# Functions in coordinate systems

1. Dec 24, 2012

### Undoubtedly0

Hi all. What does it mean that a function in polar coordinates may not be a function in Cartesian coordinates?

For example, $r(\theta) = 1 + \sin\theta$ is a function because each $\theta$ corresponds to a single value of $r$. However, in Cartesian coordinates, the graph of this function most clearly fails the vertical line test.

Therefore, functionality depends on the coordinate system?

2. Dec 24, 2012

### Staff: Mentor

It depends on the type of function you want.
• If you want a function y(x), you cannot get the same graph as your equation gives.
• You can find a function R->R2 with (x,y)(t), however, which gives one point (x,y) for each value of t, and has the same graph as your function.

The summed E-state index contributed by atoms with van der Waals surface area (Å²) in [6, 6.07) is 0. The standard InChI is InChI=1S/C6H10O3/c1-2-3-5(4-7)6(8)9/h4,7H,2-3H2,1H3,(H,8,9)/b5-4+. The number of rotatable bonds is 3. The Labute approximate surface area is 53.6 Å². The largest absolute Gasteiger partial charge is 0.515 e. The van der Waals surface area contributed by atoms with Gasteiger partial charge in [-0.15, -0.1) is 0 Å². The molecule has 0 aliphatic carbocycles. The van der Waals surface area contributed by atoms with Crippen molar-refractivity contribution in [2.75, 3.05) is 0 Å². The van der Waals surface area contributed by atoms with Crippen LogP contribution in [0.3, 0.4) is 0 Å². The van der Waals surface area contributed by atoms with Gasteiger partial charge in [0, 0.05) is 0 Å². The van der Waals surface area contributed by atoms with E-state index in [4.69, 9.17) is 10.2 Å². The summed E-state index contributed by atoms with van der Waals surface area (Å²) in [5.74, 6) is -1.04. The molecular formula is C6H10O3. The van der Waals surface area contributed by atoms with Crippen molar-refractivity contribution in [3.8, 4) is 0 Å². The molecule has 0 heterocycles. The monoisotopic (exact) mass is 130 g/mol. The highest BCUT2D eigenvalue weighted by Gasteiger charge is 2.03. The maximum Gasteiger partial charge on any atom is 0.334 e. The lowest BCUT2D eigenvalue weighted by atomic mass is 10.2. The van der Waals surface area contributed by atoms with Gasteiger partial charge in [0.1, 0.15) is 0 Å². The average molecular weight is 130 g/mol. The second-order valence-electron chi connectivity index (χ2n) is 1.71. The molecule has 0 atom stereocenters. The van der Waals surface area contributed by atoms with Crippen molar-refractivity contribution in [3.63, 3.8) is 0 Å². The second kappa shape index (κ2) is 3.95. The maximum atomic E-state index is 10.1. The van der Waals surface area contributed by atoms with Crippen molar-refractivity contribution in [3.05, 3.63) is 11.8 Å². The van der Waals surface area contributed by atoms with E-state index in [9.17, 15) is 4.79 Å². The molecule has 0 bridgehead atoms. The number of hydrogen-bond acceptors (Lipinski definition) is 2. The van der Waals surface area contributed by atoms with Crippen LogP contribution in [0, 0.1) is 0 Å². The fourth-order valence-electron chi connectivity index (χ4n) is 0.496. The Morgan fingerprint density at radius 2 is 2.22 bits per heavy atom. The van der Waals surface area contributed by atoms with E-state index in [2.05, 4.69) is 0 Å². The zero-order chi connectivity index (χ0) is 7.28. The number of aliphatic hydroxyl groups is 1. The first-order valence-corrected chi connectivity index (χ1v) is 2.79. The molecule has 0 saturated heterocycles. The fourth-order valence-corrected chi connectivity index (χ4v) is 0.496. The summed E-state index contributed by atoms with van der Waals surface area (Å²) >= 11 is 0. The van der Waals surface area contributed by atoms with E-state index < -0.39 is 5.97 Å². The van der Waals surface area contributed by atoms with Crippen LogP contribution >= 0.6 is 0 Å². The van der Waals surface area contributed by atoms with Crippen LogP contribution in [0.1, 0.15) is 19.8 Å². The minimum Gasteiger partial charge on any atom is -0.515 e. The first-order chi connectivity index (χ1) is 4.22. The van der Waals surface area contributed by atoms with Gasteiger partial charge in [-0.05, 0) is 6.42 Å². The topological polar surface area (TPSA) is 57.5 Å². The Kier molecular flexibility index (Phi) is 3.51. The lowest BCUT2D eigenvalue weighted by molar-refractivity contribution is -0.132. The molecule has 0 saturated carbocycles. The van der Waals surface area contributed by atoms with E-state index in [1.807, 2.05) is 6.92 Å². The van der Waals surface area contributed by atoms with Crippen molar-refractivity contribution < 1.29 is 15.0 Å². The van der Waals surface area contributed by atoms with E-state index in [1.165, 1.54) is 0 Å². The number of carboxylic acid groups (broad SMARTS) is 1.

• You can find a function R2->R, f(x,y) where your graph corresponds to all points where f(x,y)=0.
• ...

3. Dec 24, 2012

### Stephen Tashi

I wouldn't call the property of being a function "functionality", but, yes, a set of ordered pairs representing certain information may be a function and when the same information is represented in a different way as a different set of ordered pairs, that other set of ordered pairs may fail to be a function.